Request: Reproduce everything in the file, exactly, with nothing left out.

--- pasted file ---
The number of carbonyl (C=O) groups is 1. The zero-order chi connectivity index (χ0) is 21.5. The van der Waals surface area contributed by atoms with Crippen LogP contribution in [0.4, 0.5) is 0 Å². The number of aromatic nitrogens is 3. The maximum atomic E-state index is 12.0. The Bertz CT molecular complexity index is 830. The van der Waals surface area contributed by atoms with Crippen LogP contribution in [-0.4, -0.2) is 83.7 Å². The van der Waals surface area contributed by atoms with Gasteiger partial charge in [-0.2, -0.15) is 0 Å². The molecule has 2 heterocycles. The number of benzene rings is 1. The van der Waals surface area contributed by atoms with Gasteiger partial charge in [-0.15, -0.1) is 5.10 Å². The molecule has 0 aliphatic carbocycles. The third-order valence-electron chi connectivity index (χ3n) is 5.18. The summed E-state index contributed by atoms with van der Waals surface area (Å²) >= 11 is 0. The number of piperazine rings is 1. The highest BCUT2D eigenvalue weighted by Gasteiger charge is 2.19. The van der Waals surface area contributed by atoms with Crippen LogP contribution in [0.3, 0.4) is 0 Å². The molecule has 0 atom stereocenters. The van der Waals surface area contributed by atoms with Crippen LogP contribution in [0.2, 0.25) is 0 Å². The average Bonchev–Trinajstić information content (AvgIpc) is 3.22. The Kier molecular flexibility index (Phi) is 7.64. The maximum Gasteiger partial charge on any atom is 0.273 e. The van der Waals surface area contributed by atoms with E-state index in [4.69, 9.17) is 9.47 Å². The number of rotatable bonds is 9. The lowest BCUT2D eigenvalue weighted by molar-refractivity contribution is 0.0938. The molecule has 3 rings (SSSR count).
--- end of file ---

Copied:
The number of carbonyl (C=O) groups is 1. The zero-order chi connectivity index (χ0) is 21.5. The van der Waals surface area contributed by atoms with Crippen LogP contribution in [0.4, 0.5) is 0 Å². The number of aromatic nitrogens is 3. The maximum atomic E-state index is 12.0. The Bertz CT molecular complexity index is 830. The van der Waals surface area contributed by atoms with Crippen LogP contribution in [-0.4, -0.2) is 83.7 Å². The van der Waals surface area contributed by atoms with Gasteiger partial charge in [-0.2, -0.15) is 0 Å². The molecule has 2 heterocycles. The number of benzene rings is 1. The van der Waals surface area contributed by atoms with Gasteiger partial charge in [-0.15, -0.1) is 5.10 Å². The molecule has 0 aliphatic carbocycles. The third-order valence-electron chi connectivity index (χ3n) is 5.18. The summed E-state index contributed by atoms with van der Waals surface area (Å²) >= 11 is 0. The number of piperazine rings is 1. The highest BCUT2D eigenvalue weighted by Gasteiger charge is 2.19. The van der Waals surface area contributed by atoms with Crippen LogP contribution in [0.3, 0.4) is 0 Å². The molecule has 0 atom stereocenters. The van der Waals surface area contributed by atoms with Crippen LogP contribution in [0.2, 0.25) is 0 Å². The average Bonchev–Trinajstić information content (AvgIpc) is 3.22. The Kier molecular flexibility index (Phi) is 7.64. The maximum Gasteiger partial charge on any atom is 0.273 e. The van der Waals surface area contributed by atoms with E-state index in [4.69, 9.17) is 9.47 Å². The number of rotatable bonds is 9. The lowest BCUT2D eigenvalue weighted by molar-refractivity contribution is 0.0938. The molecule has 3 rings (SSSR count).